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Re: HPR Evaluation

From: <thatch@us.ibm.com>
Date: Wed, 1 Sep 1999 10:33:22 -0500
To: "Gregory J. Rosmaita" <unagi69@concentric.net>
cc: User Agent Guidelines Emailing List <w3c-wai-ua@w3.org>
Message-ID: <852567DF.00557601.00@d54mta08.raleigh.ibm.com>

Sorry Gregory that your questions didn't get answered. HPR cannot run without
Netscape and HPR cannot be adapted for IE or Opera or anything else. Yes we
allow users to view Netscape, but in the default configuration (synchronization
off) that would not be interesting because only the starup page would be there.
Netscape is closer in concept to the a protocol (HTTP) for HPR than it is a user

Jim Thatcher
IBM Special Needs Systems

"Gregory J. Rosmaita" <unagi69@concentric.net> on 09/01/99 04:53:59 AM

To:   Charles McCathieNevile <charles@w3.org>
cc:   User Agent Guidelines Emailing List <w3c-wai-ua@w3.org>
Subject:  Re: HPR Evaluation

aloha, charles!

you, indeed, cut to the heart of the matter vis a vis the "third stream" of
browsers, when you wrote:

>This cuts to a philosophical argument which is fairly central to this
>process. If it is OK for a User Agent to be applicable only to a certain
>market segment (blind users, people with 21" monitors, whatever) should they
>be able to conform to the User Agent Guidelines? It seems that the division
>we currently have for conformance breaks down here - Jim argues cogently that
>HPR is not universally accessible and was never intended to be. On the other
>hand it is an assistive technology for people with functional restrictions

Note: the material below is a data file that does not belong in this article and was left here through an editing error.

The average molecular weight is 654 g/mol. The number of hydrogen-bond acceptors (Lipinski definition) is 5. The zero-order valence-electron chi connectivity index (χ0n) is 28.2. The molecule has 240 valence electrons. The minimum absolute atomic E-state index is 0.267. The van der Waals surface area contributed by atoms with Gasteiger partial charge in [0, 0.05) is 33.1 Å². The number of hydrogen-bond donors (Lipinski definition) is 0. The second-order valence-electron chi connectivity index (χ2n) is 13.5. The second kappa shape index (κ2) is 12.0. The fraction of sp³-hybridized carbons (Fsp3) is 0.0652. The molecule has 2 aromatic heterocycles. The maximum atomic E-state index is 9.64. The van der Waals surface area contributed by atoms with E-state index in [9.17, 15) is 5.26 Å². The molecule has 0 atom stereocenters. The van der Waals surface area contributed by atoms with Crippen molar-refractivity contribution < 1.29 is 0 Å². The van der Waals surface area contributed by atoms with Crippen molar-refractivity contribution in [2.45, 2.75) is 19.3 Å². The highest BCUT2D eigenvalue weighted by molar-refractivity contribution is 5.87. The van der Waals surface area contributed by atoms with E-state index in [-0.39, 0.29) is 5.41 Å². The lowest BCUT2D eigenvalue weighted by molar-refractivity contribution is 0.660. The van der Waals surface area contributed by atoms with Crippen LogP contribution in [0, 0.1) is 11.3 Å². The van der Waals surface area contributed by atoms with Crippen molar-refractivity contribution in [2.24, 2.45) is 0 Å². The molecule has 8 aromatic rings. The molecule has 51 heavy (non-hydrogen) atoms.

>which mean that substituting audio output for visual output provides
>accessibility. Yet as I understand it HPR (bundled with Netscape) is an
>independent browsing solution, and HPR on its own is half a piece of software
>that does nothing at all.

which is precisely the question that i, dave, and a host of others have been
asking for quite some time now -- as much as i like HPR as a product, and as
much as i respect IBM SNS, and have benefited from its products, i fail to
understand how HPR can be considered a "stand-alone" product when, as charles
points out, HPR on its own does nothing...

which leads me to repeat a series of questions which i originally posed on-list
in july, but which have gone unanswered:

1) can HPR operate independently of Netscape?  (the obvious answer--at least at
the present time--is no)
2) could HPR be adapted for use with MSIE and Opera?

if not, then HPR clearly falls into a grey area, in which it cannot be
classified as a browser (qua browser, due to its dependence on Netscape) and
not as a plug-in, inasmuch as it is HPR, and not Netscape, which is parsing the
document source in order to render it as audio and text...

what i don't understand, especially in light of last week's teleconference, is
how one can excuse HPR (or any similar niche-market targeted browsing
interface, which also makes available a "graphical view") from UI-related
checkpoints simply because (in the case of HPR) the "Netscape view" isn't
controlled by HPR, but is passed on by it untouched..  if HPR is allowing users
to view output as rendered by Netscape, and Netscape isn't in full compliance
with the UI-related checkpoints, then HPR, is bound to respect the UI-related
checkpoints, which Jim Thatcher, in a conformance review of HPR, submitted to
this list, marked as "not applicable"...

either HPR has to pick up the slack for Netscape when presenting the "graphical
view", or Netscape has to address the UI-related checkpoints fully and
thoroughly...  neither should be allowed to shrug responsibility off upon the
other and claim compliance -- not even under the current class system...

He that lives on Hope, dies farting
     -- Benjamin Franklin, Poor Richard's Almanack, 1763
Gregory J. Rosmaita <oedipus@hicom.net>
   President, WebMaster, & Minister of Propaganda,
        VICUG NYC <http://www.hicom.net/~oedipus/vicug/>
Received on Wednesday, 1 September 1999 11:34:00 UTC

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